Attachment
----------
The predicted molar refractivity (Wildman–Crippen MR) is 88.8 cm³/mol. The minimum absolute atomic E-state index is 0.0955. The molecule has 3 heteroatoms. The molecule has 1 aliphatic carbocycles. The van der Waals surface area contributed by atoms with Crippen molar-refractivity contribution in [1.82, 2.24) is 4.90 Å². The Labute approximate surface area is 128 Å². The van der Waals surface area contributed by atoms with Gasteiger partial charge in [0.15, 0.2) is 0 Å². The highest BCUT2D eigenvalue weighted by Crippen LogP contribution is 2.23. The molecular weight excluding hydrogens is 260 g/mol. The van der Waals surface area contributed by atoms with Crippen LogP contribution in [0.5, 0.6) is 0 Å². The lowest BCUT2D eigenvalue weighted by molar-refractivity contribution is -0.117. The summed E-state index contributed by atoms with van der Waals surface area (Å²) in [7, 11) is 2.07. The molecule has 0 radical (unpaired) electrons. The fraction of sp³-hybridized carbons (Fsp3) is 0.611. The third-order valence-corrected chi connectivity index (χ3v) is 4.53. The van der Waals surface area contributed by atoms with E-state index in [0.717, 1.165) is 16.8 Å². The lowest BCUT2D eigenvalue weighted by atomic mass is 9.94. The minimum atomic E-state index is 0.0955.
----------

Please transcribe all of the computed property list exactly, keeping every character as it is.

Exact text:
The predicted molar refractivity (Wildman–Crippen MR) is 88.8 cm³/mol. The minimum absolute atomic E-state index is 0.0955. The molecule has 3 heteroatoms. The molecule has 1 aliphatic carbocycles. The van der Waals surface area contributed by atoms with Crippen molar-refractivity contribution in [1.82, 2.24) is 4.90 Å². The Labute approximate surface area is 128 Å². The van der Waals surface area contributed by atoms with Gasteiger partial charge in [0.15, 0.2) is 0 Å². The highest BCUT2D eigenvalue weighted by Crippen LogP contribution is 2.23. The molecular weight excluding hydrogens is 260 g/mol. The van der Waals surface area contributed by atoms with Crippen LogP contribution in [0.5, 0.6) is 0 Å². The lowest BCUT2D eigenvalue weighted by molar-refractivity contribution is -0.117. The summed E-state index contributed by atoms with van der Waals surface area (Å²) in [7, 11) is 2.07. The molecule has 0 radical (unpaired) electrons. The fraction of sp³-hybridized carbons (Fsp3) is 0.611. The third-order valence-corrected chi connectivity index (χ3v) is 4.53. The van der Waals surface area contributed by atoms with E-state index in [0.717, 1.165) is 16.8 Å². The lowest BCUT2D eigenvalue weighted by atomic mass is 9.94. The minimum atomic E-state index is 0.0955.